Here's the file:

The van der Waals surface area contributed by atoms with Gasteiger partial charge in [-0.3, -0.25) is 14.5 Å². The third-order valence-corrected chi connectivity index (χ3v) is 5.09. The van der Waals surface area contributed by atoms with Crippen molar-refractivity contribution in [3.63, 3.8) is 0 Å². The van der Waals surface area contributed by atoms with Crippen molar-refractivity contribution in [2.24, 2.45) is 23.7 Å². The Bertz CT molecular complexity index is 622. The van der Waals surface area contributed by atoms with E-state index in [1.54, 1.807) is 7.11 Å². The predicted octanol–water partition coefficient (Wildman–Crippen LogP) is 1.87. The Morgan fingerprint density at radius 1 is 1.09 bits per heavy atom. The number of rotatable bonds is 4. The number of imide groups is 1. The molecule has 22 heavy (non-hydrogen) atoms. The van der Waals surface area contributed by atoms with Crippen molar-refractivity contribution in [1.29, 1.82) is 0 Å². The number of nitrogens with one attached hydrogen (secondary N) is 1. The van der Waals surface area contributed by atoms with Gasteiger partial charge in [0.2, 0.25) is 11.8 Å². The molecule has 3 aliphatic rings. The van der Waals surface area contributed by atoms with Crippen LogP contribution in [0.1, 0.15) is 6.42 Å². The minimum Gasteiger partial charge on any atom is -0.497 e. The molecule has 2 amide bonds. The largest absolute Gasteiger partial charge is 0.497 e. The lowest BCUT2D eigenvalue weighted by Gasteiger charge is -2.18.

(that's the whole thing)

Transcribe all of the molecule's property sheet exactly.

The van der Waals surface area contributed by atoms with Gasteiger partial charge in [-0.3, -0.25) is 14.5 Å². The third-order valence-corrected chi connectivity index (χ3v) is 5.09. The van der Waals surface area contributed by atoms with Crippen molar-refractivity contribution in [3.63, 3.8) is 0 Å². The van der Waals surface area contributed by atoms with Crippen molar-refractivity contribution in [2.24, 2.45) is 23.7 Å². The Bertz CT molecular complexity index is 622. The van der Waals surface area contributed by atoms with E-state index in [1.54, 1.807) is 7.11 Å². The predicted octanol–water partition coefficient (Wildman–Crippen LogP) is 1.87. The Morgan fingerprint density at radius 1 is 1.09 bits per heavy atom. The number of rotatable bonds is 4. The number of imide groups is 1. The molecule has 22 heavy (non-hydrogen) atoms. The van der Waals surface area contributed by atoms with Crippen molar-refractivity contribution in [1.29, 1.82) is 0 Å². The number of nitrogens with one attached hydrogen (secondary N) is 1. The van der Waals surface area contributed by atoms with Gasteiger partial charge in [0.2, 0.25) is 11.8 Å². The molecule has 3 aliphatic rings. The van der Waals surface area contributed by atoms with Crippen LogP contribution in [0.1, 0.15) is 6.42 Å². The minimum Gasteiger partial charge on any atom is -0.497 e. The molecule has 2 amide bonds. The largest absolute Gasteiger partial charge is 0.497 e. The lowest BCUT2D eigenvalue weighted by Gasteiger charge is -2.18.